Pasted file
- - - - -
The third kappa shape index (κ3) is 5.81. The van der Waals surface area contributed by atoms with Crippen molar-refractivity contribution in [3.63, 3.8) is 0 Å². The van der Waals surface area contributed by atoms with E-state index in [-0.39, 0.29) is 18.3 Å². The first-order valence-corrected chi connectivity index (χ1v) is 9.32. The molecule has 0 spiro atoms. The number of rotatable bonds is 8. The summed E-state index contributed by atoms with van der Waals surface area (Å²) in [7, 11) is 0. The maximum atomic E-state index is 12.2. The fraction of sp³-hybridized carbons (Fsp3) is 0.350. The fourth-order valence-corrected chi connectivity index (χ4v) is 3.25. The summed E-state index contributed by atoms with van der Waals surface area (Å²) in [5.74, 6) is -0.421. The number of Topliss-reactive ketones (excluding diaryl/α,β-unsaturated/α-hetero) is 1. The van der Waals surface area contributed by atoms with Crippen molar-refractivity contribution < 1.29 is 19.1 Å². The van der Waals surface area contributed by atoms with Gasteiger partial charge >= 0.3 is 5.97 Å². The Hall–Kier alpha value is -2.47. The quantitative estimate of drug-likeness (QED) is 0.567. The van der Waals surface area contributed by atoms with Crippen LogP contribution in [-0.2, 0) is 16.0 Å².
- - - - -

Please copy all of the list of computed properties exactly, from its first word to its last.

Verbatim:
The third kappa shape index (κ3) is 5.81. The van der Waals surface area contributed by atoms with Crippen molar-refractivity contribution in [3.63, 3.8) is 0 Å². The van der Waals surface area contributed by atoms with E-state index in [-0.39, 0.29) is 18.3 Å². The first-order valence-corrected chi connectivity index (χ1v) is 9.32. The molecule has 0 spiro atoms. The number of rotatable bonds is 8. The summed E-state index contributed by atoms with van der Waals surface area (Å²) in [7, 11) is 0. The maximum atomic E-state index is 12.2. The fraction of sp³-hybridized carbons (Fsp3) is 0.350. The fourth-order valence-corrected chi connectivity index (χ4v) is 3.25. The summed E-state index contributed by atoms with van der Waals surface area (Å²) in [5.74, 6) is -0.421. The number of Topliss-reactive ketones (excluding diaryl/α,β-unsaturated/α-hetero) is 1. The van der Waals surface area contributed by atoms with Crippen molar-refractivity contribution < 1.29 is 19.1 Å². The van der Waals surface area contributed by atoms with Gasteiger partial charge >= 0.3 is 5.97 Å². The Hall–Kier alpha value is -2.47. The quantitative estimate of drug-likeness (QED) is 0.567. The van der Waals surface area contributed by atoms with Crippen LogP contribution in [-0.2, 0) is 16.0 Å².